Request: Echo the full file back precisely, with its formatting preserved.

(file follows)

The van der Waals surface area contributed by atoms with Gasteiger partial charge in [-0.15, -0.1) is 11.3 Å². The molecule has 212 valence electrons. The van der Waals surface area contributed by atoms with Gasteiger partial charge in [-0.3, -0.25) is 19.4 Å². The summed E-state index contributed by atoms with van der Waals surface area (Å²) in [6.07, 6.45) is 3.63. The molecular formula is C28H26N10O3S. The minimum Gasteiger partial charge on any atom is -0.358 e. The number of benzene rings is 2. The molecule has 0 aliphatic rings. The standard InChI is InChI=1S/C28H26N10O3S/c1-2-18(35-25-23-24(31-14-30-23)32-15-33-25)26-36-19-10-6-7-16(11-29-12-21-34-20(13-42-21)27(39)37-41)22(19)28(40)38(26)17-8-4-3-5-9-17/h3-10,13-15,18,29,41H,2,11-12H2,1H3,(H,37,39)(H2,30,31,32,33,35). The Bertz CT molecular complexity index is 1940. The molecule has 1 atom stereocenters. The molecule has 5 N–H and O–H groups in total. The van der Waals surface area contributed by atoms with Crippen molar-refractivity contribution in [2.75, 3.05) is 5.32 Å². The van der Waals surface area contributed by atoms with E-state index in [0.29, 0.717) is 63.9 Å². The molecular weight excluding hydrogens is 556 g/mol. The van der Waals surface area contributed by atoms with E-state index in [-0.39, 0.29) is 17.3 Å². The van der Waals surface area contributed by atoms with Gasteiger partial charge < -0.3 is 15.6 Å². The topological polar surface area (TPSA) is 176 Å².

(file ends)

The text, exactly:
The van der Waals surface area contributed by atoms with Gasteiger partial charge in [-0.15, -0.1) is 11.3 Å². The molecule has 212 valence electrons. The van der Waals surface area contributed by atoms with Gasteiger partial charge in [-0.3, -0.25) is 19.4 Å². The summed E-state index contributed by atoms with van der Waals surface area (Å²) in [6.07, 6.45) is 3.63. The molecular formula is C28H26N10O3S. The minimum Gasteiger partial charge on any atom is -0.358 e. The number of benzene rings is 2. The molecule has 0 aliphatic rings. The standard InChI is InChI=1S/C28H26N10O3S/c1-2-18(35-25-23-24(31-14-30-23)32-15-33-25)26-36-19-10-6-7-16(11-29-12-21-34-20(13-42-21)27(39)37-41)22(19)28(40)38(26)17-8-4-3-5-9-17/h3-10,13-15,18,29,41H,2,11-12H2,1H3,(H,37,39)(H2,30,31,32,33,35). The Bertz CT molecular complexity index is 1940. The molecule has 1 atom stereocenters. The molecule has 5 N–H and O–H groups in total. The van der Waals surface area contributed by atoms with Crippen molar-refractivity contribution in [2.75, 3.05) is 5.32 Å². The van der Waals surface area contributed by atoms with E-state index in [0.29, 0.717) is 63.9 Å². The molecular weight excluding hydrogens is 556 g/mol. The van der Waals surface area contributed by atoms with E-state index in [-0.39, 0.29) is 17.3 Å². The van der Waals surface area contributed by atoms with Gasteiger partial charge < -0.3 is 15.6 Å². The topological polar surface area (TPSA) is 176 Å².